Evolution of Management

1893 Words Mar 16th, 2008 8 Pages
Evolution of Management
By
Jason Kolff
American Public University
January 27, 2008

In this paper I will be explaining the evolution of management from the beginning of the industrial revolution to present which includes Classical School of Management, the Human Relations/ Behavioral School of Management, Theory X and Y, the Scientific Approach, Contingency Approach, and Theory Z. I will also be comparing the classical style and the present style to each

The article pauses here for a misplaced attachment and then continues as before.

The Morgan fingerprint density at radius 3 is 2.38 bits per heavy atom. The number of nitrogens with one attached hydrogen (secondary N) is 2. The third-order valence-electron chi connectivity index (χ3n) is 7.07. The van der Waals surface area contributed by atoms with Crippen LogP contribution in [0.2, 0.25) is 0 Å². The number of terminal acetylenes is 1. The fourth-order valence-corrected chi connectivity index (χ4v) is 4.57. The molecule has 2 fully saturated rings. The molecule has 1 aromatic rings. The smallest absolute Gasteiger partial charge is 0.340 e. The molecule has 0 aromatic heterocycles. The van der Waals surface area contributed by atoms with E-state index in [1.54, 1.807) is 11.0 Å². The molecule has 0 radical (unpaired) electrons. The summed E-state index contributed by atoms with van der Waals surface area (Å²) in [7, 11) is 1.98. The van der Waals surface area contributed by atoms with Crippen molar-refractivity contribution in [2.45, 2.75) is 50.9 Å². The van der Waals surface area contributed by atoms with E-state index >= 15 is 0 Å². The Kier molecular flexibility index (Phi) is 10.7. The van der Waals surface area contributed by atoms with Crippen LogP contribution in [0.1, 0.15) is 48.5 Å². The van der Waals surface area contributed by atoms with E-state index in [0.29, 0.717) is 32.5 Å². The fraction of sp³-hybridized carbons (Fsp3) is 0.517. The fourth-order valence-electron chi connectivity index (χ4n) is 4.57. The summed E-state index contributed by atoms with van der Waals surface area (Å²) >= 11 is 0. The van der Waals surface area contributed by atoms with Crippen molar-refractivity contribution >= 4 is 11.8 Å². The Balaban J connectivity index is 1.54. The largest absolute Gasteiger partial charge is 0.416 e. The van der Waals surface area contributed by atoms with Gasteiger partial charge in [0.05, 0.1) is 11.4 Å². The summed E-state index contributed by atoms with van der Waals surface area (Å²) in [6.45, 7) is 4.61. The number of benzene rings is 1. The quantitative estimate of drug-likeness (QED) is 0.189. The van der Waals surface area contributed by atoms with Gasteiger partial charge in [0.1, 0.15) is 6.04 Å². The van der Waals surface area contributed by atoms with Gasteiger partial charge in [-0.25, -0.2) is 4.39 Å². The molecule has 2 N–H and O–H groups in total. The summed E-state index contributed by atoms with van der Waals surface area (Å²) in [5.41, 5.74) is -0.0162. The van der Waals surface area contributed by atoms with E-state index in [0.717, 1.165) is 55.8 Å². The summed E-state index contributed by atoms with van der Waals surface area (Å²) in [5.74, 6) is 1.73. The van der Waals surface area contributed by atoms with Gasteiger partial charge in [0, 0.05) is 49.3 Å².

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He argued that management was a universal process that consisting of functions, which he termed planning, organizing, commanding, coordinating, and controlling. Fayol believed that all managers performed these functions and that the functions distinguished management as a separate discipline of study apart from accounting, finance, and production. [2] Fayol also presented fourteen principles of management, which included; the division of work, authority and responsibility, unity of command and direction, centralization, subordinate initiative, team spirit/espirit de corps, initiative, stability of personnel, order, equity, discipline, unity of direction, remuneration/ fair compensation, scalar chain/chain of command. Behavioral or Human Relations management emerged in the 1920s and dealt with the human aspects of organizations. It has been referred to as the neoclassical school because it was initially a reaction to the shortcomings of the classical approaches to management. The human relations movement began with the Hawthorne Studies which were conducted from 1924 to 1933 at the Hawthorne Plant of the Western Electric Company in Cicero, Illinois. One of the major conclusions of the Hawthorne studies was that workers ' attitudes are associated with productivity. Another was that the workplace is a social system and informal group influence, could have a powerful effect on individual behavior. A third was that the style of supervision is an
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